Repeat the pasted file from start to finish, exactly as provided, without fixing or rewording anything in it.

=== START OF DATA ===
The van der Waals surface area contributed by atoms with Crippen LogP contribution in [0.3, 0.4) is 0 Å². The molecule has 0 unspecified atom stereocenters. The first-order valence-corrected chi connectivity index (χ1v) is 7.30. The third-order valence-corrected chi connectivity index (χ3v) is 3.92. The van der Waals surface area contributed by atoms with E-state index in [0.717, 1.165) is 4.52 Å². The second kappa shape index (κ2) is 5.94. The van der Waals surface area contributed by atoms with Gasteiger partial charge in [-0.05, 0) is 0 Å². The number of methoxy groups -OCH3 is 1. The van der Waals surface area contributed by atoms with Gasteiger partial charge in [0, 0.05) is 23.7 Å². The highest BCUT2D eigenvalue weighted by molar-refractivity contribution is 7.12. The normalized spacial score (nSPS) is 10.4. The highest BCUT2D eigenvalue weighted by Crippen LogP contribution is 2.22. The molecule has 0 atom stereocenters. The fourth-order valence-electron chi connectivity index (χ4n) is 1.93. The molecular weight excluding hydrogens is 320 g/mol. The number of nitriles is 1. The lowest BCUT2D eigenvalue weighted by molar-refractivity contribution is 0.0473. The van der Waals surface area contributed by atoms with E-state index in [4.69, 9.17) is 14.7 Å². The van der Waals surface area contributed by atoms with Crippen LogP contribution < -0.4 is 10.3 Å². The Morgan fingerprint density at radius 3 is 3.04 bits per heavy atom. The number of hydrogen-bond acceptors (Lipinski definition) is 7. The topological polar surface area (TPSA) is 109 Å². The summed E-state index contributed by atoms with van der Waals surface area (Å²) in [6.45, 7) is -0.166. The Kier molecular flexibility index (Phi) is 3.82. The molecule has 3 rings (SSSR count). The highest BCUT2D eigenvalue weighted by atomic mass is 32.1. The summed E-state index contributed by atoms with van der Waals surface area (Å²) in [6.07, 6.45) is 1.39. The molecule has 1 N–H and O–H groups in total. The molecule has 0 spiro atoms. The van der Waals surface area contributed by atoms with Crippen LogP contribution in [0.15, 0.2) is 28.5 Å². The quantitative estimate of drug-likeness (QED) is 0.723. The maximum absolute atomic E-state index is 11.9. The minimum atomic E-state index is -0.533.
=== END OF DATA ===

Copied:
The van der Waals surface area contributed by atoms with Crippen LogP contribution in [0.3, 0.4) is 0 Å². The molecule has 0 unspecified atom stereocenters. The first-order valence-corrected chi connectivity index (χ1v) is 7.30. The third-order valence-corrected chi connectivity index (χ3v) is 3.92. The van der Waals surface area contributed by atoms with E-state index in [0.717, 1.165) is 4.52 Å². The second kappa shape index (κ2) is 5.94. The van der Waals surface area contributed by atoms with Gasteiger partial charge in [-0.05, 0) is 0 Å². The number of methoxy groups -OCH3 is 1. The van der Waals surface area contributed by atoms with Gasteiger partial charge in [0, 0.05) is 23.7 Å². The highest BCUT2D eigenvalue weighted by molar-refractivity contribution is 7.12. The normalized spacial score (nSPS) is 10.4. The highest BCUT2D eigenvalue weighted by Crippen LogP contribution is 2.22. The molecule has 0 atom stereocenters. The fourth-order valence-electron chi connectivity index (χ4n) is 1.93. The molecular weight excluding hydrogens is 320 g/mol. The number of nitriles is 1. The lowest BCUT2D eigenvalue weighted by molar-refractivity contribution is 0.0473. The van der Waals surface area contributed by atoms with E-state index in [4.69, 9.17) is 14.7 Å². The van der Waals surface area contributed by atoms with Crippen LogP contribution < -0.4 is 10.3 Å². The Morgan fingerprint density at radius 3 is 3.04 bits per heavy atom. The number of hydrogen-bond acceptors (Lipinski definition) is 7. The topological polar surface area (TPSA) is 109 Å². The summed E-state index contributed by atoms with van der Waals surface area (Å²) in [6.45, 7) is -0.166. The Kier molecular flexibility index (Phi) is 3.82. The molecule has 3 rings (SSSR count). The highest BCUT2D eigenvalue weighted by atomic mass is 32.1. The summed E-state index contributed by atoms with van der Waals surface area (Å²) in [6.07, 6.45) is 1.39. The molecule has 1 N–H and O–H groups in total. The molecule has 0 spiro atoms. The van der Waals surface area contributed by atoms with Crippen LogP contribution in [0.15, 0.2) is 28.5 Å². The quantitative estimate of drug-likeness (QED) is 0.723. The maximum absolute atomic E-state index is 11.9. The minimum atomic E-state index is -0.533.